1) He would institute an NBA information blackout. No ESPN, no Inside the NBA, no New York Post. "To keep my mind sane, I wanted to try it," he says. "To see what it's like to not listen to that, see what it's like to not read that, to see what it's like to be in a space I've never been in before. A clarity space."
2) He would "dig deep in [himself]" and become "an unselfish leader." Anthony saw the new team arrayed around him, full of veteran role players such as Kidd and Chandler, and realized the offense would be what he calls "a sacrifice system for me." In other words, he'd have to swing the ball and make the smart play instead of always shooting. Says Anthony, "Credit to Coach Woodson and Jason, but at the end of the day, it was something I had to decide I really want to do."
3) He would protect himself from himself. There is a part of Anthony—the part that breathed in all the negativity last year and couldn't exhale it—that he says he's pissed at. "Maybe I know it's there, and I don't want to accept it," he says. "So it's like, let's just push that to the side and not even pay that any attention." He pauses. "My mind-set this year is all about positivity."
From some athletes this might sound like spin, but that's never been Anthony's style. The first time I interviewed him at length, during his rookie year, 2003, he spent the entire time typing on his phone and mumbling clichés, often simultaneously. He did not, I recall, lack for self-regard. The second time, at the World Basketball Championships in Japan in '06, he was guarded and defiant. So I was surprised to hear about this sudden introspection, this almost New Age enlightenment (clarity space? positivity?) from a guy who'd spent his life weaving an ever-thicker protective cocoon of confidence. Not that I blamed him: You try emerging from the circumstances—single mother, a house across from the Baltimore projects known as the Murder Homes—that Anthony escaped.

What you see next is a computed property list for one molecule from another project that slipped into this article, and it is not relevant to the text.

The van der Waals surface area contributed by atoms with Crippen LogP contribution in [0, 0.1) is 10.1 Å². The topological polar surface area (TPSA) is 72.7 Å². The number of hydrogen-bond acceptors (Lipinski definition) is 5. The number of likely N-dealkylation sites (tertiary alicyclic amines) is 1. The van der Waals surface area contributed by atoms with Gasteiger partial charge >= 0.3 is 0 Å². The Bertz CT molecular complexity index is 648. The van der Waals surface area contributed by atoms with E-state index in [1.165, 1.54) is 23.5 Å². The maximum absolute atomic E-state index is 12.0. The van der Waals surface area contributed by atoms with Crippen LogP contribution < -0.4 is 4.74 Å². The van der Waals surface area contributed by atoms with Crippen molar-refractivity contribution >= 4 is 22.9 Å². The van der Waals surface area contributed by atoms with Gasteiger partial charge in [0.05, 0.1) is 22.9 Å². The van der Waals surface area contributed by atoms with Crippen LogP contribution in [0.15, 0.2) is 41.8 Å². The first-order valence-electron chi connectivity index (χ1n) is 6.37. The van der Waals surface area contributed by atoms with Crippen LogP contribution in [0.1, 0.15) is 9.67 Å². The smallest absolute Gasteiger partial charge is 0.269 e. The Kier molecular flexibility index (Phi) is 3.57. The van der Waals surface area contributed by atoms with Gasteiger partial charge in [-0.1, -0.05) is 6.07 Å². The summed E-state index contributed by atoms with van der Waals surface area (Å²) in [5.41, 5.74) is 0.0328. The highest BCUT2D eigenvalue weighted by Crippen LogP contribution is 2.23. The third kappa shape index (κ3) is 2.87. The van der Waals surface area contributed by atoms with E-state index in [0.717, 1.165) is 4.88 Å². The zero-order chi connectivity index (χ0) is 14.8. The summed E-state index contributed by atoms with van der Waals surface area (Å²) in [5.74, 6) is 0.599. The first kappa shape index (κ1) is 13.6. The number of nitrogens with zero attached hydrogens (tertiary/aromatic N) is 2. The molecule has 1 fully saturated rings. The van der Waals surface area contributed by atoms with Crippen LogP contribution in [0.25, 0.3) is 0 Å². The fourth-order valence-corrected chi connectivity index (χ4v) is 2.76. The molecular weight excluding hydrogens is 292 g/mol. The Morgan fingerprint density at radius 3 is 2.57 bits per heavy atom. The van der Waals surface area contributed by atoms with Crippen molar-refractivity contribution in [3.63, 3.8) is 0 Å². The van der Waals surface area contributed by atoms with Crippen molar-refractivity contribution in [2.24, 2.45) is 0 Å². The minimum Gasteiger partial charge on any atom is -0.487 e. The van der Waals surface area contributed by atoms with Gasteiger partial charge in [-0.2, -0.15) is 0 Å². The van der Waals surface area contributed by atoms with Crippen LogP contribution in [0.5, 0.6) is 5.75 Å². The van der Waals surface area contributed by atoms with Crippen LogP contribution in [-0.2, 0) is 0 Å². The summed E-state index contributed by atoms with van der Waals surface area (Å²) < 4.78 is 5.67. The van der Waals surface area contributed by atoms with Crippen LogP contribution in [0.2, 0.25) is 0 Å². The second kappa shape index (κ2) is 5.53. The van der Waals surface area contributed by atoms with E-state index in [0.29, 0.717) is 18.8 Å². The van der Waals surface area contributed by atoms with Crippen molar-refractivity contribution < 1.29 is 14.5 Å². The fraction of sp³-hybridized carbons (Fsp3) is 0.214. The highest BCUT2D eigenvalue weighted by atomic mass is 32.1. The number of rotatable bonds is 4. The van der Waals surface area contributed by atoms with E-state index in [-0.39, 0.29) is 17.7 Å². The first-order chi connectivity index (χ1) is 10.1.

Translating this mind-set to the court is a different trick, though. Anthony always struck me as a certain type of basketball player: Call it the Myopically Brilliant or the Blindly Talented. He was like a basketball contractor. If you need someone to score, you hire Carmelo. But don't expect defense or passing or leadership. For those you'd need to hire someone else. You paid money; Carmelo provided buckets. End of transaction.
Yet here Anthony was, making the case that he's done something that few if any players blessed with his talent have done while still in their prime: changed. Not just superficially, but substantively.
Now, whether you believe him or not—whether you think this Knicks run will continue and Anthony will finally realize his full potential, or he will at some point revert—well, that depends on your perspective.
It is a cold night in Syracuse, as all December evenings are up here, and Jim Boeheim is sitting in his large, well-appointed office. A signed jersey from his recent 900th win is framed on one wall, above a couch with orange throw cushions. Through a series of tall windows, the two glistening courts of the Orange's practice center are visible. The facility is named after the man who, at the behest of Boeheim's wife, Juli, donated $3 million to it: the Carmelo K. Anthony Basketball Center.